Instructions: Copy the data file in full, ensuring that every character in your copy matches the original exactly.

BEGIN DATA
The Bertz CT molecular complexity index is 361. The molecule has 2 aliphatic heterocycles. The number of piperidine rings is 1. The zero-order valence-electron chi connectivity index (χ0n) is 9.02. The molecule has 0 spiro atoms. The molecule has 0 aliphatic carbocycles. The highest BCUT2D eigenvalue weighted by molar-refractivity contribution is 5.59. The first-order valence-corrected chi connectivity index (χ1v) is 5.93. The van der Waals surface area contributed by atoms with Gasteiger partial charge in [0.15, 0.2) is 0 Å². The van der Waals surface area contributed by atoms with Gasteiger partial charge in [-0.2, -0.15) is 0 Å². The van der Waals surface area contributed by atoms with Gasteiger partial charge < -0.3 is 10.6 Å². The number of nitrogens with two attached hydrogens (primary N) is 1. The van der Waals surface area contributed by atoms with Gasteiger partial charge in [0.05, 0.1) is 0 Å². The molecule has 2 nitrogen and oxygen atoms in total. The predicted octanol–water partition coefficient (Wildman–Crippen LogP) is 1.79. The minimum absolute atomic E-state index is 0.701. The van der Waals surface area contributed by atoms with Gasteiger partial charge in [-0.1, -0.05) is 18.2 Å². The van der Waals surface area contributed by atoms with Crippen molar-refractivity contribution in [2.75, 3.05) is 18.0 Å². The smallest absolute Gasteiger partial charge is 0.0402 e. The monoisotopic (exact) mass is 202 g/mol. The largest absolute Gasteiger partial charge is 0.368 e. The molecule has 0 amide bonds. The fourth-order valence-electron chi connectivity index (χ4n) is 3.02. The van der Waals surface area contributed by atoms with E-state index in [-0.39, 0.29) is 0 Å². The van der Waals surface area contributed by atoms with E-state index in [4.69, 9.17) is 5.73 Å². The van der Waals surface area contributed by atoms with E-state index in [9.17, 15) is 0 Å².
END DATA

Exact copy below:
The Bertz CT molecular complexity index is 361. The molecule has 2 aliphatic heterocycles. The number of piperidine rings is 1. The zero-order valence-electron chi connectivity index (χ0n) is 9.02. The molecule has 0 spiro atoms. The molecule has 0 aliphatic carbocycles. The highest BCUT2D eigenvalue weighted by molar-refractivity contribution is 5.59. The first-order valence-corrected chi connectivity index (χ1v) is 5.93. The van der Waals surface area contributed by atoms with Gasteiger partial charge in [0.15, 0.2) is 0 Å². The van der Waals surface area contributed by atoms with Gasteiger partial charge in [-0.2, -0.15) is 0 Å². The van der Waals surface area contributed by atoms with Gasteiger partial charge < -0.3 is 10.6 Å². The number of nitrogens with two attached hydrogens (primary N) is 1. The van der Waals surface area contributed by atoms with Gasteiger partial charge in [0.05, 0.1) is 0 Å². The molecule has 2 nitrogen and oxygen atoms in total. The predicted octanol–water partition coefficient (Wildman–Crippen LogP) is 1.79. The minimum absolute atomic E-state index is 0.701. The van der Waals surface area contributed by atoms with Gasteiger partial charge in [-0.1, -0.05) is 18.2 Å². The van der Waals surface area contributed by atoms with Crippen molar-refractivity contribution in [2.75, 3.05) is 18.0 Å². The smallest absolute Gasteiger partial charge is 0.0402 e. The monoisotopic (exact) mass is 202 g/mol. The largest absolute Gasteiger partial charge is 0.368 e. The molecule has 0 amide bonds. The fourth-order valence-electron chi connectivity index (χ4n) is 3.02. The van der Waals surface area contributed by atoms with E-state index in [-0.39, 0.29) is 0 Å². The van der Waals surface area contributed by atoms with E-state index in [4.69, 9.17) is 5.73 Å². The van der Waals surface area contributed by atoms with E-state index in [9.17, 15) is 0 Å².